But the AD told reporters in a news conference early this evening at Ohio Stadium that the exact length of the suspension has not been determined. Geiger said the school will conclude its own investigation into Clarett's financial dealings, then will make a recommendation to the NCAA on the length of the suspension.
However, Geiger and OSU head coach Jim Tressel did say that Clarett, held out of the first 2-1/2 weeks of preseason camp, would be cleared to resume practicing with the team as soon as Sunday.
"He asked me if he could practice tomorrow," Tressel said. "I told him, `You'll be the only one out there because we're taking tomorrow off.' "
That was probably the one bit of levity in what was an otherwise serious press conference on the floor of Ohio Stadium immediately after the team wrapped up Friday's rehearsal scrimmage. A horde of local media as well as a crew from ESPN covered the event, which was carried live on television in Columbus.
Geiger refused to share specific points of the NCAA's allegations letter. It is believed that Clarett's use of an automobile last spring is at the heart of the probe. His use of the car, on loan from a Columbus area used car dealer, became an issue after he filed a police report stemming from an April break-in to the vehicle while it was parked at the Woody Hayes Athletic Center.
Geiger did discuss the process that led to today's announcement and where things could be headed. He met with Clarett, his mother and attorneys and OSU legal counsel this morning at St. John Arena.
"They (the NCAA) gather what they consider to be the allegations," he said. "They mail them to us. We received that. Then, we begin to gather our response to that.
"We declare the student-athlete ineligible and then we apply for reinstatement. We work with the NCAA on the recommended penalty. Then they respond on what the recommended penalty is and whether it is adequate.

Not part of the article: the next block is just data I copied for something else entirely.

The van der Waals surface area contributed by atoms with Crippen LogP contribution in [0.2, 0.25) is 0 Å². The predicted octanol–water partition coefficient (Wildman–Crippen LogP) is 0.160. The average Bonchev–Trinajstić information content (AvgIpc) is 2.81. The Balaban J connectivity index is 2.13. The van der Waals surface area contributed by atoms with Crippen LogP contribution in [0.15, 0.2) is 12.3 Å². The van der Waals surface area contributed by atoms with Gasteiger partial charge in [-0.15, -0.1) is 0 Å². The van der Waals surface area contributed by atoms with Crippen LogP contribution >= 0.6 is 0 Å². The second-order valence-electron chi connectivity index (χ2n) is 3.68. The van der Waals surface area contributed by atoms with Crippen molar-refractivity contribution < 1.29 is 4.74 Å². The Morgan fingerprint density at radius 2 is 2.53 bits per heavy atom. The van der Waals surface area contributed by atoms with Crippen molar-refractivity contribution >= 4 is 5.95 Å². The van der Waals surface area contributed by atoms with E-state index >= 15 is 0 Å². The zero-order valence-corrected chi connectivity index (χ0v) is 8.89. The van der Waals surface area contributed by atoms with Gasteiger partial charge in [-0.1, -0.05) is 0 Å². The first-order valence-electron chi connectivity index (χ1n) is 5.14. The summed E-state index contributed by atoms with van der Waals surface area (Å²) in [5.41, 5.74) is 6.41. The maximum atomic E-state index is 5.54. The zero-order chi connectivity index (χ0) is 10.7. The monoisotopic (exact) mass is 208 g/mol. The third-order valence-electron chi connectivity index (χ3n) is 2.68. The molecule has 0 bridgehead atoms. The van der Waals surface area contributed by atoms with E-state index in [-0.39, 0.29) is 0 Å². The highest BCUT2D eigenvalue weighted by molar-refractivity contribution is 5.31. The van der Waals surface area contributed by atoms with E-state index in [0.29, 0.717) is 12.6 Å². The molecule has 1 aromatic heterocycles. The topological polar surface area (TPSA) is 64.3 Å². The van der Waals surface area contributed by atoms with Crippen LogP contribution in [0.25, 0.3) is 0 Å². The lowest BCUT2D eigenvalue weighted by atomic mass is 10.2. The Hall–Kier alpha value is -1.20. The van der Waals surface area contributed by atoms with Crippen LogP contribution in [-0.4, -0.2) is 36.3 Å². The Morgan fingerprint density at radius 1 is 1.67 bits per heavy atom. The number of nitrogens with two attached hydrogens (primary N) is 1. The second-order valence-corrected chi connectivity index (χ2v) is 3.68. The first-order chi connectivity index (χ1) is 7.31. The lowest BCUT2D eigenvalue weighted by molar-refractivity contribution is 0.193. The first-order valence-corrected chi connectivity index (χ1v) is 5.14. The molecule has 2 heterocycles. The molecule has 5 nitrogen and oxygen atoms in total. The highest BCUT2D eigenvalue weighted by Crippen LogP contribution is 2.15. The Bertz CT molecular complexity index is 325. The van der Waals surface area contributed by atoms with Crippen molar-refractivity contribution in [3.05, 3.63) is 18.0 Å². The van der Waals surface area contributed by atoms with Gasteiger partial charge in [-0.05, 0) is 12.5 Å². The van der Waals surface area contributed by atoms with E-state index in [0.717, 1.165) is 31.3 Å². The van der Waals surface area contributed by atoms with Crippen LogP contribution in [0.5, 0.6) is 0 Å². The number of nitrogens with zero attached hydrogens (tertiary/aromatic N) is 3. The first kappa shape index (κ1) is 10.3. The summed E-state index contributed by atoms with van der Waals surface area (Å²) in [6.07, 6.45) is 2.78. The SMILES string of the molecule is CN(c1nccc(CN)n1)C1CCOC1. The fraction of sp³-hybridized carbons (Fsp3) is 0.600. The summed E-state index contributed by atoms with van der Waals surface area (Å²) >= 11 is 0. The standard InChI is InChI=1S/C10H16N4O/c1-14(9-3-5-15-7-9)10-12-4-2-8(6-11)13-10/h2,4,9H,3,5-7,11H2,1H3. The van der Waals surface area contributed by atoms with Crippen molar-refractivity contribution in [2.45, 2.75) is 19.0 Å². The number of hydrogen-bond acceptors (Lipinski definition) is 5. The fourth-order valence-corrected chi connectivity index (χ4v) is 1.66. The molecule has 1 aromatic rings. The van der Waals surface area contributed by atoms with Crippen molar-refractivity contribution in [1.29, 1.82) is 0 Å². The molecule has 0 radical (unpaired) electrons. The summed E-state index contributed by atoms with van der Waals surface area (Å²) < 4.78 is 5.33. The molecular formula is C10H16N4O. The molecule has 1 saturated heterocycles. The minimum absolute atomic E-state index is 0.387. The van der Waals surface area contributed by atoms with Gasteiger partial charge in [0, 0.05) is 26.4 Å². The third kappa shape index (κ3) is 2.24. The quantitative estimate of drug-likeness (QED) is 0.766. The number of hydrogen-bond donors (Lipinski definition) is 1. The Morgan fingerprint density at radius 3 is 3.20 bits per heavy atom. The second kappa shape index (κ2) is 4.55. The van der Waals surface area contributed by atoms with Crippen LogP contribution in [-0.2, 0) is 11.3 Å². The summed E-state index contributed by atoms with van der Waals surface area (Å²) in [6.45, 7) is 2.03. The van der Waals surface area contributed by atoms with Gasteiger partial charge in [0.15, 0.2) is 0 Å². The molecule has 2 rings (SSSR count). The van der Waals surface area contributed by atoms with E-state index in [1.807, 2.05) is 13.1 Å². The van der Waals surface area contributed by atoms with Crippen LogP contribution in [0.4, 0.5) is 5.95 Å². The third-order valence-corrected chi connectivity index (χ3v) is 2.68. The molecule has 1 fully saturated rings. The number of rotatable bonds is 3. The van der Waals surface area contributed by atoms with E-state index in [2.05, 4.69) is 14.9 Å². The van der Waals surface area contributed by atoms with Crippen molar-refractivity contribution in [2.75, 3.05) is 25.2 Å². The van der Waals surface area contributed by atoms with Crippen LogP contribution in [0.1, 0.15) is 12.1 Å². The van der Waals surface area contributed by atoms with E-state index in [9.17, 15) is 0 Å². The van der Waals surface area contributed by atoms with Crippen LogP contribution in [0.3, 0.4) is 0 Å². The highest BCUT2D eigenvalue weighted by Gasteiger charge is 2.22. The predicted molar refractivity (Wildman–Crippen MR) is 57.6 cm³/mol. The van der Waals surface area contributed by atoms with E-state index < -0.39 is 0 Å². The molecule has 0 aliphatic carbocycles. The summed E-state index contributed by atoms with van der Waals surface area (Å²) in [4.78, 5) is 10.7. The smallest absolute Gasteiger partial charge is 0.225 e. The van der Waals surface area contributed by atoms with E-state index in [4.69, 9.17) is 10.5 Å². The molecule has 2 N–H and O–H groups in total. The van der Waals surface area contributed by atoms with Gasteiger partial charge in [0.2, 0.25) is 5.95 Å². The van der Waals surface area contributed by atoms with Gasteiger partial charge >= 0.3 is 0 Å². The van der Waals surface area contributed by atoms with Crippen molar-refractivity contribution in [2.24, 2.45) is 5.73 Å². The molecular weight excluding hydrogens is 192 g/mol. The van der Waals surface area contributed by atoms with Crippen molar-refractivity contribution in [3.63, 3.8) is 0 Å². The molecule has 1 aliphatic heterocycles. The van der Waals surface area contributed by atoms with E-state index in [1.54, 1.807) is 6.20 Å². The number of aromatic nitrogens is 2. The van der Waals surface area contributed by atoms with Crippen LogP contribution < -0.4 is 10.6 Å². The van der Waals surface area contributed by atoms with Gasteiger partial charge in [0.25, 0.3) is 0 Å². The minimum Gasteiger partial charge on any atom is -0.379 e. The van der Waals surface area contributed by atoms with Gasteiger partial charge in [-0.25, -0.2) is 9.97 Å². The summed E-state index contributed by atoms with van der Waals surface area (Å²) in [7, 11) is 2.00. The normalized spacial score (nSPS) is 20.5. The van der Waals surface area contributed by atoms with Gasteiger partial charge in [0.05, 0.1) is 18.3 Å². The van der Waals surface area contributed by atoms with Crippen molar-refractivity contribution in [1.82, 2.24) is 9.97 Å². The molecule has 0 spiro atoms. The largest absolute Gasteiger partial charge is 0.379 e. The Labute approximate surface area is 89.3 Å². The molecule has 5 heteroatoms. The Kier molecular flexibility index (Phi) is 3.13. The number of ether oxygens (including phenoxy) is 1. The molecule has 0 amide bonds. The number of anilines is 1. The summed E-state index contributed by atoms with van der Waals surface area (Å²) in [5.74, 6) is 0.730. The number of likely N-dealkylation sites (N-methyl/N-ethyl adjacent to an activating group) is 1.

"They respond back to us and if we're not happy with their decision we can appeal it to a committee of our peers."
Reporters grilled Geiger for close to 20 minutes on the Clarett matter. He was asked why the word multiple was used to describe the suspension.
"The word multiple reflects what I think the outcome will be," he said. "Now we must arrive at a number.
"I've read the precedents (at other schools). I've read the (Clarett) case. I know what I'm dealing with."
Geiger made it clear that this suspension is only related to Clarett's financial dealings and his amateur status. The university is still in the process of conducting its own separate investigation into allegations of academic fraud.
Those allegations, which came to light in a New York Times article in July, also involve Clarett.
Geiger said he expects to take a "few days" before responding to the NCAA.
"There are still some things we need to run down in our investigation," he said. "We still have some work to do."
Geiger asserted that there are no institutional penalties involved with this matter, as it stands, and OSU's standing as a 2002 Big Ten co-champion and national champion is not in jeopardy.
Geiger said he consulted with Tressel on the decision to allow Clarett to rejoin the team.
"In consultation with the coach, we decided that it was the time to bring him into the program," Geiger said. "We have had some movement on the subject. It is probably best for Maurice to come in. He expressed a desire to me today to get back into the (football) community. We thought it would be best to get him started."
When asked if he expects Clarett to play football again for Ohio State, Geiger said, "Yes, I do."
But a moment later when asked if it would be this year, he said, "I don't know that."
Tressel said Clarett is anxious to get back into the fold.
"It was exciting today to see his face and see him smile a bit," Tressel said of Clarett, who attended the scrimmage but did not speak to reporters.
Tressel admitted he has seen "bits and pieces" of the allegations against Clarett, but did not share any details. The coach also admitted he considers the charges to be serious.
"Absolutely," he said. "We wouldn't be involved in this if it wasn't serious. I'm sure mistakes have been made and now the responsibility is losing some privileges. The most important thing is what we do from this point on."
While there have been reports that Clarett may pursue the Canadian Football League or possibly sue the NFL for early entry if he's unhappy with the length of the suspension, Tressel is convinced the tailback is committed to returning to the Buckeyes.
"He gave me every indication he wants to be back with this team," Tressel said.
Earlier in the week, Tressel had ruled Clarett out of next Saturday's opener with Washington. He did not name a new starting tailback, although junior Maurice Hall opened the rehearsal scrimmage with the first unit.